From: Asmus Freytag (email@example.com)
Date: Mon Aug 10 2009 - 22:58:08 CDT
On 8/10/2009 7:43 PM, James Cloos wrote:
>>>>>> "Asmus" == Asmus Freytag <firstname.lastname@example.org> writes:
> Asmus> But claiming that both new and old version of some logo, no
> Asmus> matter the difference in their design, are "glyph" variants
> Asmus> of each other would assert that what is encoded is the owning
> Asmus> organization. If fonts were created on that principle, then
> Asmus> existing documents created with the "old" logo could one day be
> Asmus> opened on another system and show the "new" logo. Or vice versa.
> Asmus obviously read the earlier post as suggesting that fonts sould
> just put the new logo at the cp the old logo currently occupies.
> I read the earlier post as suggesting that <U+3004><U+FE00> should be
> used to specify the new glyph.
> (That is <JAPANESE INDUSTRIAL STANDARD SYMBOL><VARIATION SELECTOR-1>.)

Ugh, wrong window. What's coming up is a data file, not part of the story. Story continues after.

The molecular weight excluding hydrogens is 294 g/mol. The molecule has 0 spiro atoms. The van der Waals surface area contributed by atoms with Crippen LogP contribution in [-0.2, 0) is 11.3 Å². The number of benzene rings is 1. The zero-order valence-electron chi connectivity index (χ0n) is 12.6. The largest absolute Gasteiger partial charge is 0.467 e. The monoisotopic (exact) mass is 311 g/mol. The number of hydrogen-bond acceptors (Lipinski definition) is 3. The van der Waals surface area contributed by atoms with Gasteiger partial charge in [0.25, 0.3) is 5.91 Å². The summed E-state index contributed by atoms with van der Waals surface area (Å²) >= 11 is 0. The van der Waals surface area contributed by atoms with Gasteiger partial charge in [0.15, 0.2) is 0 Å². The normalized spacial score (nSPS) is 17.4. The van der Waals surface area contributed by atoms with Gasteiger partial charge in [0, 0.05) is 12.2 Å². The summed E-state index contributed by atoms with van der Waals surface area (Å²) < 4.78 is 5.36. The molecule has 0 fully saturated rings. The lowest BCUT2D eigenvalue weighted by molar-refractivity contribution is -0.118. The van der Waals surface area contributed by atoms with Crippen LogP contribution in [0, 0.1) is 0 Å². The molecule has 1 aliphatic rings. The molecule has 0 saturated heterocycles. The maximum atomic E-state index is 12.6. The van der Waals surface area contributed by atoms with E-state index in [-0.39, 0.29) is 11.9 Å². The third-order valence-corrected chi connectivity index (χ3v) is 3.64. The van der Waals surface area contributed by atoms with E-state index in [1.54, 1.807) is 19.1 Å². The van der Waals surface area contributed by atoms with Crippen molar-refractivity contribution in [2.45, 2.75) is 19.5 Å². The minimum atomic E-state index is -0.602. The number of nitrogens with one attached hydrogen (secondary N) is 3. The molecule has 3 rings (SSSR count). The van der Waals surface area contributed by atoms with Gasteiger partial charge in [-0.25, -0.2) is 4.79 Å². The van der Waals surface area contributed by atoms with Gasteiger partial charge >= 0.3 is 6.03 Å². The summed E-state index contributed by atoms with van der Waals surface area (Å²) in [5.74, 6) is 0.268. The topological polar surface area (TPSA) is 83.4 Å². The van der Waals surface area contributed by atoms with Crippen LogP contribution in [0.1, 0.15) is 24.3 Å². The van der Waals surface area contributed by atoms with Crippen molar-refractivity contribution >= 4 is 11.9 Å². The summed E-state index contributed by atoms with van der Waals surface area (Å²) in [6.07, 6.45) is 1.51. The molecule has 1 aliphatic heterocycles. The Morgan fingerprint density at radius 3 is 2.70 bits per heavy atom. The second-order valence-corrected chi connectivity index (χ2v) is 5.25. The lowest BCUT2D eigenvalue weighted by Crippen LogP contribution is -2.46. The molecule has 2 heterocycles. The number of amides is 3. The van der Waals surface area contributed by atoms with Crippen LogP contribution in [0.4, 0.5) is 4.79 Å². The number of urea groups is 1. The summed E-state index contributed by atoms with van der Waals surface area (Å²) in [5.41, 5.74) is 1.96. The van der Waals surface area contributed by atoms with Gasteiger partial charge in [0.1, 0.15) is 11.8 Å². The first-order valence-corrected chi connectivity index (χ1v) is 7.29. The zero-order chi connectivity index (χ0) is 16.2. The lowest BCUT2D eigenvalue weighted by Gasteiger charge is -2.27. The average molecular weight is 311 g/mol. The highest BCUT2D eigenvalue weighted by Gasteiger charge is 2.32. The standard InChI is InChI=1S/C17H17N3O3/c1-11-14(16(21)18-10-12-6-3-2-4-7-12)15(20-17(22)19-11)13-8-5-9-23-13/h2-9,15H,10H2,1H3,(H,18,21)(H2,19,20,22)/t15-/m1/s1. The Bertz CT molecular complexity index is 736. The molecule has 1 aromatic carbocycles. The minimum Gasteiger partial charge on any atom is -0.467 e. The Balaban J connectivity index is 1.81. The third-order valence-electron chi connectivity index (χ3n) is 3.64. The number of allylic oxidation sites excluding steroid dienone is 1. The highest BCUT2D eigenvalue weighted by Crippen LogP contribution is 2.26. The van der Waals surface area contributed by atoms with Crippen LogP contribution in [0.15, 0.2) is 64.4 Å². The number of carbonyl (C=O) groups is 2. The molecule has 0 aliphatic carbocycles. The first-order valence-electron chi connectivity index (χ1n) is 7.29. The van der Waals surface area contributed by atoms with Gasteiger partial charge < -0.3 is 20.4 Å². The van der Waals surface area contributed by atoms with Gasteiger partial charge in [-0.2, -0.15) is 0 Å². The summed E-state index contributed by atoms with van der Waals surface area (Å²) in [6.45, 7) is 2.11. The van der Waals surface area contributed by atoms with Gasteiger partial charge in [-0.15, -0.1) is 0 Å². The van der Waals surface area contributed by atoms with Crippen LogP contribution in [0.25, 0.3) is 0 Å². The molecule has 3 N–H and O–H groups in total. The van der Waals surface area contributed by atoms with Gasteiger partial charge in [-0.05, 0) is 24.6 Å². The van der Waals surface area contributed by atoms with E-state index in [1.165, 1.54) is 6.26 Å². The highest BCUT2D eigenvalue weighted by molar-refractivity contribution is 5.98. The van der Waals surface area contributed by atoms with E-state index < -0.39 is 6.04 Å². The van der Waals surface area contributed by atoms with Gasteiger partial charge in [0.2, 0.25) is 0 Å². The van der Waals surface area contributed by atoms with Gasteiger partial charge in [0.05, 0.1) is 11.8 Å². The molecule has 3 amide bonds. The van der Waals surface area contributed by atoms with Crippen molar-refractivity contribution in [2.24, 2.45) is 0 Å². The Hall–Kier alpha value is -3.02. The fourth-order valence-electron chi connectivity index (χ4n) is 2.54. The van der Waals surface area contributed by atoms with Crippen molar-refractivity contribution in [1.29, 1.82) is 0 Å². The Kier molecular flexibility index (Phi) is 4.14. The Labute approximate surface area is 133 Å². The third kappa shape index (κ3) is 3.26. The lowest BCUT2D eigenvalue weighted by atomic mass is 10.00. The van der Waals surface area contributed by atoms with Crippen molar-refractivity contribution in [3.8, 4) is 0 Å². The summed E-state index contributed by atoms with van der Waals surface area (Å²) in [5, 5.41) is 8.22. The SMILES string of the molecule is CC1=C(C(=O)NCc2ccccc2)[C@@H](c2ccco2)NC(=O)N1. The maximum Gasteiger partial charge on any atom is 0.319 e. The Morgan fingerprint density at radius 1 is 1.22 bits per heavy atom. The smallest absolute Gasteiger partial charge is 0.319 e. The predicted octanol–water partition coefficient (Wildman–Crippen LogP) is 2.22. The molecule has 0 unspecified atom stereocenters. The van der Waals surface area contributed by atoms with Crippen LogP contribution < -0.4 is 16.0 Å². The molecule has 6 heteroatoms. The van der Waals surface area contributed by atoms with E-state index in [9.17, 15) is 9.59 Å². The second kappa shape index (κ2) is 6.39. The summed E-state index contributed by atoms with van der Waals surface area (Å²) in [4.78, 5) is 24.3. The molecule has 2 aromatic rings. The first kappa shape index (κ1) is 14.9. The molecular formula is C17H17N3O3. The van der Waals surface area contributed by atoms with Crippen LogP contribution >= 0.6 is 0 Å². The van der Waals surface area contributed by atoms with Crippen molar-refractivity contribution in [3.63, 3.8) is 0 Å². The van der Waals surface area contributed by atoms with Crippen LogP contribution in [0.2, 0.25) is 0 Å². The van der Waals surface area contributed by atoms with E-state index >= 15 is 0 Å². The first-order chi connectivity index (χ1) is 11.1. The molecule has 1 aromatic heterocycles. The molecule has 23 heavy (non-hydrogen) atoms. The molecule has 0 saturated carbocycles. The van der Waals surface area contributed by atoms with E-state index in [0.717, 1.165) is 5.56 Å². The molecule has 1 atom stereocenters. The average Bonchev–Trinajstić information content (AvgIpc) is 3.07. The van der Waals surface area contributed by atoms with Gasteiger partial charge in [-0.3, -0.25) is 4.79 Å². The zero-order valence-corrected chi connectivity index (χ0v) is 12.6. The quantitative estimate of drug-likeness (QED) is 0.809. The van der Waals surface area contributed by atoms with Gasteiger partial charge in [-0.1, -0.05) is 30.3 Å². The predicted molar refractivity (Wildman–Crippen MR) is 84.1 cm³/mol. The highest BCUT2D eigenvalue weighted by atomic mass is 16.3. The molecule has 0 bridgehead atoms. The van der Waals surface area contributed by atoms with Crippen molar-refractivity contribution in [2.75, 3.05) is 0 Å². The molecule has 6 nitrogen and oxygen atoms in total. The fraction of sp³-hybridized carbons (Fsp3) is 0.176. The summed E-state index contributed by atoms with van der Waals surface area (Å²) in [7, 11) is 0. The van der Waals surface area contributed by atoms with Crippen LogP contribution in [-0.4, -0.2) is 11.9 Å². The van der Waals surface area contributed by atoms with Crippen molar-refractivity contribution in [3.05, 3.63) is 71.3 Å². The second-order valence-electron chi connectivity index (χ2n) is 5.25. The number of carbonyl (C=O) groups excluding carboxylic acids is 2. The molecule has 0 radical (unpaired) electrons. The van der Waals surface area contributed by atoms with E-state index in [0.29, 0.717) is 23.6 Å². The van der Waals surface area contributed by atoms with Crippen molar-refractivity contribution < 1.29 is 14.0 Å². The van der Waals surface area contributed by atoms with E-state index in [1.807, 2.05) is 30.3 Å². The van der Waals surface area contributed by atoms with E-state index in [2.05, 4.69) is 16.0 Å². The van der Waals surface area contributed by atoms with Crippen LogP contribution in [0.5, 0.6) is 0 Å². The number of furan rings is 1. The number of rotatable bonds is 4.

> I wonder which of those the earlier poster actually meant?
adding the VS to the mix changes less than you might think.
The rule of the game is that the FE00 may be ignored. (In fact should be
ignored unless it is explicitly supported). So you can get the same
effect of older systems/fonts showing the old logo for new documents.
For certain very minor tweaks in a logo, it might be acceptable to use
such "fallbacks", but at least to me, the redesign that was shown on the
list here crosses the threshold where I would still be comfortable
asserting that the two logos are the same *character*.
I see a recent tendency by people discussing encoding proposals to treat
a VS1 as a supposedly "cheap" way to get another symbol encoded by
sidestepping the unification question. I find that disturbing, because
looking for a cheap way to get the "glyph" doesn't properly define the
underlying _identity_ of the character.
PS: The usual caveat applies: the entity under discussion is a logo,
logos are considered out of scope for the standard - I'm ignoring this
for now, because much of my argument holds for large classes of symbols,
not just logos. It's easier to discuss the concrete case, rather than
transpose the argument step for step so it's expressed for the wider
case of symbols in general. But that's the place where these arguments
would ultimately be applicable.
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